Condor Tool & Knife took the design of the classic Kephart knife and made it into a beautiful and elegant knife that excels in the outdoors.
Designer Joe Flowers adapted the Kephart into something just as simple and effective. There's a 4.5-inch blade made from 1075 high carbon steel -- a tough alloy that's easy to sharpen in a pinch. Its spear point provides a nice cutting belly along with a piercing point.
The natural hardwood handle provides just enough curve and texture to feel good in the hand when wielding for long periods of time. It's held together with brass pins, leaving not a single hot spot.
Although the sheath is often overlooked on knives, it's essential to have something trustworthy on an outdoor knife. The Condor Kephart doesn't disappoint with a handcrafted welted leather sheath.
|Blade Material||Carbon steel (1075)|
|Country of Origin||El salvador|
|Knife Type||Fixed blade|
The man behind the Condor Tool & Knife designs:
Arlan started A. D. Lothe & Associates, Inc. in 1988 as a design, new product development and marketing consulting company that specializes in knives, hand tools and kitchen items.
Over the years Arlan has designed for and consulted with many nationally known firms, including Chicago Cutlery, Camillus Knife, Fiskars, Gerber, Wusthof Trident, Warner Manufacturing Company, Woodworker�?s Supply, Outers Laboratories, Condor Tool & Knife, Inc and many others. Arlan supports his knife and tool design work with a collection of over 3,000 knives, over 300 axes and a library of hundreds of knife and tool books and antique catalogs from around the world.
A most notable project was his design of the Miracle Blade 3 knives as seen on TV, with Chef Tony, which turned out to be the best selling knife line in the history of direct response television.
In 1995 Arlan and his client were awarded the �?Best New Product from the State of Minnesota�? from QVC and he went on to do over 120 live shows selling his Slices Perfect Kitchen Slicing System. He has also done shows for QVC in the UK and Germany.
In 2000 Arlan was awarded two �?Retailers�? Choice Awards�? for two of his FireStone axe designs at the National Hardware Show in Chicago. There were only 25 such awards given that year, selected from over 250,000 items on display.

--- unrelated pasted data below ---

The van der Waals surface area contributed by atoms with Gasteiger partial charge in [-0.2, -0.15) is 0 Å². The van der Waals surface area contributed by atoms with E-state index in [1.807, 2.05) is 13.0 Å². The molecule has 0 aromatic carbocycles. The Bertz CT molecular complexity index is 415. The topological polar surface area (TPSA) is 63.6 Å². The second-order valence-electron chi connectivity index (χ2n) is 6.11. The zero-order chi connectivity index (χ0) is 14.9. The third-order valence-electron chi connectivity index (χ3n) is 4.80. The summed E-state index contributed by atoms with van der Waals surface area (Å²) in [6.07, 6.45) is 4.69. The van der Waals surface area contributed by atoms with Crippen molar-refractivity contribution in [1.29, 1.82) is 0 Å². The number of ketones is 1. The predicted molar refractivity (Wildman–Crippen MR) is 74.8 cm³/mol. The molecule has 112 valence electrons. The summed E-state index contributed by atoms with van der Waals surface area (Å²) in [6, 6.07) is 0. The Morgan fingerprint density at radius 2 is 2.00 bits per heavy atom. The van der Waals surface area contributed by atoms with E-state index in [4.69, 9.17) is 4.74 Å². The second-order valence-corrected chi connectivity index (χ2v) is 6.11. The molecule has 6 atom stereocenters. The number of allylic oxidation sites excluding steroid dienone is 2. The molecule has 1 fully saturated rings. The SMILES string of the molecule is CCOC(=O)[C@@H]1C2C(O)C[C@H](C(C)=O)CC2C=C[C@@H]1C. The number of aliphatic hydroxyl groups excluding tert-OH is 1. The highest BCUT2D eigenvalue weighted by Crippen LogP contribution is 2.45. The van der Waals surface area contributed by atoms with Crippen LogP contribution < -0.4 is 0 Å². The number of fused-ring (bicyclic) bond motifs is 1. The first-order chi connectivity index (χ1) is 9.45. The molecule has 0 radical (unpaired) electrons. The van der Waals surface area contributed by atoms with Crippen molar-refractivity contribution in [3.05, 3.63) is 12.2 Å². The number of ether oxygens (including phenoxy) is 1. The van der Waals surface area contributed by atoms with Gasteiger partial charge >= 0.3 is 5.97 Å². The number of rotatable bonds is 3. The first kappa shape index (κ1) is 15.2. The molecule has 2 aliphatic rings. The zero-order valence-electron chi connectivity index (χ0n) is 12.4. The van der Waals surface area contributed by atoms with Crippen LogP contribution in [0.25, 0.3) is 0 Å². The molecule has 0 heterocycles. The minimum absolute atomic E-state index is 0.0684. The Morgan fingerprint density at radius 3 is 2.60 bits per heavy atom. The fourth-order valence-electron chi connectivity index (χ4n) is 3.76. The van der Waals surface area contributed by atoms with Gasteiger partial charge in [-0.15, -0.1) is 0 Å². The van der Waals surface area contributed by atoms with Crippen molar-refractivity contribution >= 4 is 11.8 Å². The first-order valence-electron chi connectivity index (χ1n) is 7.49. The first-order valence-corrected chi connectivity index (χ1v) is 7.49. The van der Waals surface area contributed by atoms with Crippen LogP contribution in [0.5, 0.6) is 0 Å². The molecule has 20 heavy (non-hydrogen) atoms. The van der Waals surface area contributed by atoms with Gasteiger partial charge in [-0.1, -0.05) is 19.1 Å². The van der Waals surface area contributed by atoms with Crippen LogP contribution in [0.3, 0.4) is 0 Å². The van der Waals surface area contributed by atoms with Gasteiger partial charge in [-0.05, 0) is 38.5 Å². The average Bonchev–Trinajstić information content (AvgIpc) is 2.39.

Arlan is an avid hunter, outdoorsman, wood worker, gourmet chef and a knife and axe thrower. Most of his designs come from practical experience and 35 years of creative endeavors.
In 2006 Arlan was inducted into the International Knife Throwers Hall of Fame for �?out standing design�?. The IKTHF is made up of the finest knife and axe throwers in the USA who have sanctioned competitions all over the country. One of his axe designs, the FireStone Sport Axe, has won more competitions than any other axe in the history of the sport.
Arlan holds over 20 patents on items such as knives, hand tools, broad heads, knife sharpeners and others.
Arlan�?s design and product development philosophies are very elemental; make something better or develop some thing new that satisfies the wants and needs of the end user, while providing high perceived value and unique designs to better the competition, while providing clients with engineering that can be produced at above normal profit margins, which sell through well and brings repeat business. Being a �?knife nut�? him self he understands the psyche of other �?knife nut�?s�? which helps him to create �?just got to have�? designs even when a buyer all ready owns hundreds of knives.
Arlan and his wife and business partner Dottie live in central Wisconsin in a log home they designed and built from trees they cut themselves from their 160 acre woodland farm they call �?Valhalla�?. They have an office, design studio and conference center in their home; two prototype shops, one for wood and plastics and another for metal. There is also a knife and axe throwing range, archery range, rifle and pistol ranges, trap range, 22 miles of trails, three ponds and at the back of the property a 20�?X32�? Desert Storm military tent, which serves as a Whitetail Deer hunting camp.